The butterfly effect
The story of a mother who inspired others in the fight against malnutrition in Uganda
According to mathematicians, every single action we take can have a magnified consequence in the long term — just like the tiny flap of a butterfly’s wings can cause a tornado in a place far away, several weeks later. Often, people (myself included) make decisions and take actions without deeply reflecting on consequences and the possible impact on the lives of others — especially when these actions are considered “small.”
Luckily, there are people like Teresa in this world.
Teresa is a young and vibrant woman. Her hypnotic gaze immediately grasps my attention. It is deep, intense, almost intimidating. At times I feel embarrassed, but I soon start to understand that it is nothing personal: The way she looks at people is simply a reflection of her strong disposition, her confidence and, probably, her life journey.
Her voice, although decisive, at times has hints of fragility. As for her smile, I would be unable to describe it; I caught too few glimpses of it to be able to recall it.
Don’t get me wrong, mine was just a first impression, and beyond her apparent aloofness, Teresa was always kind to me and very loving with her children, with whom she lives in the Loputuk village, in Moroto, Uganda.
“When your child is sick, you are sick as well. You can feel the pain, you can’t concentrate on other things and the whole family becomes unstable and less productive.”
Five year-old Sylvia is the fourth of Teresa’s five children. A couple of years ago, Sylvia, who was very scared of my camera — I hope not of me — was enrolled in the Government’s Integrated Management of Acute Malnutrition (IMAM) Programme. With support from the World Food Programme (WFP) — but mostly through the determination of her mother — Sylvia soon recovered and left the programme, never to return.
It was at that moment that Teresa knew her “small” actions could make a difference; that she could change and save lives by helping other mothers fight such a distressful battle.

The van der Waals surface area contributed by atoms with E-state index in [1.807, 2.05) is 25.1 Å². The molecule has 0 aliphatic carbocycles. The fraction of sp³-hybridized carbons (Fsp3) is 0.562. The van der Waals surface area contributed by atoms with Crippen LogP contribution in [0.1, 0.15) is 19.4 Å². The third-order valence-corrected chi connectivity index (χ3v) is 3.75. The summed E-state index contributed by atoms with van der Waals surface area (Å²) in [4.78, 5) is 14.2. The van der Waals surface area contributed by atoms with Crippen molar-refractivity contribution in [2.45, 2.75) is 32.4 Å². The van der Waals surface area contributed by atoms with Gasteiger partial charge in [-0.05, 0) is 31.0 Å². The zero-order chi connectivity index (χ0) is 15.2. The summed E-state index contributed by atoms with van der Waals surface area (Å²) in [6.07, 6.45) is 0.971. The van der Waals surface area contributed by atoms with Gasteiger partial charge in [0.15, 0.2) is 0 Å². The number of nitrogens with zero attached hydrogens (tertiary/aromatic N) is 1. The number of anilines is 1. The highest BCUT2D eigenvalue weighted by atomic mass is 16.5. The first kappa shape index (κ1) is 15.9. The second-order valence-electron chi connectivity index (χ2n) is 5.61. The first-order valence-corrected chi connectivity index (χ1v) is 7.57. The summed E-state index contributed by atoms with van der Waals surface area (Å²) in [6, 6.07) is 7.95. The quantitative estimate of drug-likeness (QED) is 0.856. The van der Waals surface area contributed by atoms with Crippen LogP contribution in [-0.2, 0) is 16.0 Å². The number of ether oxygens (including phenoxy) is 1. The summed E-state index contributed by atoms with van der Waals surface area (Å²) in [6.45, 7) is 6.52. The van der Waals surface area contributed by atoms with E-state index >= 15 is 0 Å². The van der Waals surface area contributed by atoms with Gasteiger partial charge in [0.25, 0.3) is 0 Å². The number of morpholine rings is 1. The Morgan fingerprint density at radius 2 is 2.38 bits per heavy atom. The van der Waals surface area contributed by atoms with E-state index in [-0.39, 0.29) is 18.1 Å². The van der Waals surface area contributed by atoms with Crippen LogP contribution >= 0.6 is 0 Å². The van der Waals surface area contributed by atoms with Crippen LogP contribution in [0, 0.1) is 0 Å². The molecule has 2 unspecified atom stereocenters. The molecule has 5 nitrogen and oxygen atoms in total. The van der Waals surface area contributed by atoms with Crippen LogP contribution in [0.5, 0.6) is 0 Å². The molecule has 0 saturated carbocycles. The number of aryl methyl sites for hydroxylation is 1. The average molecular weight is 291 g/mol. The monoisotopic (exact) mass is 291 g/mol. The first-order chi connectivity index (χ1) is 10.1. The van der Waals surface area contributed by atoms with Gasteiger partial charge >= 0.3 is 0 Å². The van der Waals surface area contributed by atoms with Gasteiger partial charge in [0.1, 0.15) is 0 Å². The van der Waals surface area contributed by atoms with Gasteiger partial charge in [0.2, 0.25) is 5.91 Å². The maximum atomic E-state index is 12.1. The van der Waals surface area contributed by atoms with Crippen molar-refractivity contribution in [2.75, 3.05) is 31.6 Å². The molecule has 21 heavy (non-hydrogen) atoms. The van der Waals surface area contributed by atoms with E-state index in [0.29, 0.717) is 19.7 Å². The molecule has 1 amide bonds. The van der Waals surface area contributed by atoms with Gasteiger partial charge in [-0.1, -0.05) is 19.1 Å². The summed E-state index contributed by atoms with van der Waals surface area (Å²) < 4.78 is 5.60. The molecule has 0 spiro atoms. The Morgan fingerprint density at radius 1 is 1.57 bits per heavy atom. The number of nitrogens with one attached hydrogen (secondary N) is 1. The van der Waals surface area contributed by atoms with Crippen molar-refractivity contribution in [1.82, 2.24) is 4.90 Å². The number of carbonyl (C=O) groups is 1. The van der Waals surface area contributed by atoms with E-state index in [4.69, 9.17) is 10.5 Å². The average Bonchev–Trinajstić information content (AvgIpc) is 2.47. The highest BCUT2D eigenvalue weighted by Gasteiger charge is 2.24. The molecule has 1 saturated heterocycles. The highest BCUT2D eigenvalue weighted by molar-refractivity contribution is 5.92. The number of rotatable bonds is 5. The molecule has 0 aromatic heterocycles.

Ever since, Teresa has been sharing her experience and transferring her knowledge to afflicted mothers through community training sessions in which she explains the “whats” and “hows” that will help children overcome acute malnutrition.
In today’s session, Teresa happily announced the introduction of WFP’s technology as one of the whats and hows.
The message was positively received by the other mothers, as a spontaneous round of applause exploded right after Teresa said SCOPE CODA smartcards would replace all the current paper booklets by digitally storing all the information — a much more practical way to carry and store information, especially with the rainy season about to start and with booklets not being quite waterproof.
Once the session was over, I had a truly special chat with Teresa, with the rest of the family, and several noisy and curious children at her place. Maybe it was due to how well the training session went, or how the ice was broken (actually melted), but by the end of my visit, she was the butterfly with the brightest smile in the village.
Keep fluttering, Teresa.
The Government of Uganda, with support from WFP and UNICEF, has been implementing the UKaid-funded IMAM in the Karamoja region.
SCOPE CODA follows the IMAM treatment protocol, allowing frontline workers to record information; track an individual’s nutrition and health status; identify when a person has recovered; and indicate whether the treatment has been successful. The process involves an electronic database and a personal smartcard, given to each beneficiary upon enrolment, that holds treatment details required for follow up.